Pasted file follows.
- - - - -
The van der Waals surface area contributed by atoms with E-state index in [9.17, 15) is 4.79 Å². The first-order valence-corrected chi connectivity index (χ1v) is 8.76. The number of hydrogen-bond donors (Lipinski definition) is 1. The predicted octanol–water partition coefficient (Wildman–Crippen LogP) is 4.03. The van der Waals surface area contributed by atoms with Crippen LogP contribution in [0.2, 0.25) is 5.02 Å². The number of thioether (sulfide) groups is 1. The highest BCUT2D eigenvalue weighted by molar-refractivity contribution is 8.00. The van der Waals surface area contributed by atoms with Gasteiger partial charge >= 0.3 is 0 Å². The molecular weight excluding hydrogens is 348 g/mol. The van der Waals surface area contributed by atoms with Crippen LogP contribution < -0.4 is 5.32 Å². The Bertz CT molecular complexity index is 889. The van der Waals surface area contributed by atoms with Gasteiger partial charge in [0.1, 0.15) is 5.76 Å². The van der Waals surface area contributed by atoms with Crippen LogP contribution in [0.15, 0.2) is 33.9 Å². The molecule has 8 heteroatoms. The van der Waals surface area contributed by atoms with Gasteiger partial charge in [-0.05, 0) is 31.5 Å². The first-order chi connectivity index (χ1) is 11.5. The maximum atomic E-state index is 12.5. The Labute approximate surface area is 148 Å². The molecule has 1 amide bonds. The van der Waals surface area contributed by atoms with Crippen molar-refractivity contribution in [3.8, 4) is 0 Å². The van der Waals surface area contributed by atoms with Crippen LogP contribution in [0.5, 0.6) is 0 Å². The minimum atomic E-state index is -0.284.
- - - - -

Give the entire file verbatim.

The van der Waals surface area contributed by atoms with E-state index in [9.17, 15) is 4.79 Å². The first-order valence-corrected chi connectivity index (χ1v) is 8.76. The number of hydrogen-bond donors (Lipinski definition) is 1. The predicted octanol–water partition coefficient (Wildman–Crippen LogP) is 4.03. The van der Waals surface area contributed by atoms with Crippen LogP contribution in [0.2, 0.25) is 5.02 Å². The number of thioether (sulfide) groups is 1. The highest BCUT2D eigenvalue weighted by molar-refractivity contribution is 8.00. The van der Waals surface area contributed by atoms with Gasteiger partial charge >= 0.3 is 0 Å². The molecular weight excluding hydrogens is 348 g/mol. The van der Waals surface area contributed by atoms with Crippen LogP contribution < -0.4 is 5.32 Å². The Bertz CT molecular complexity index is 889. The van der Waals surface area contributed by atoms with Gasteiger partial charge in [0.1, 0.15) is 5.76 Å². The van der Waals surface area contributed by atoms with Crippen LogP contribution in [0.15, 0.2) is 33.9 Å². The molecule has 8 heteroatoms. The van der Waals surface area contributed by atoms with Gasteiger partial charge in [-0.05, 0) is 31.5 Å². The first-order chi connectivity index (χ1) is 11.5. The maximum atomic E-state index is 12.5. The Labute approximate surface area is 148 Å². The molecule has 1 amide bonds. The van der Waals surface area contributed by atoms with Crippen molar-refractivity contribution in [3.8, 4) is 0 Å². The van der Waals surface area contributed by atoms with Crippen LogP contribution in [0.5, 0.6) is 0 Å². The minimum atomic E-state index is -0.284.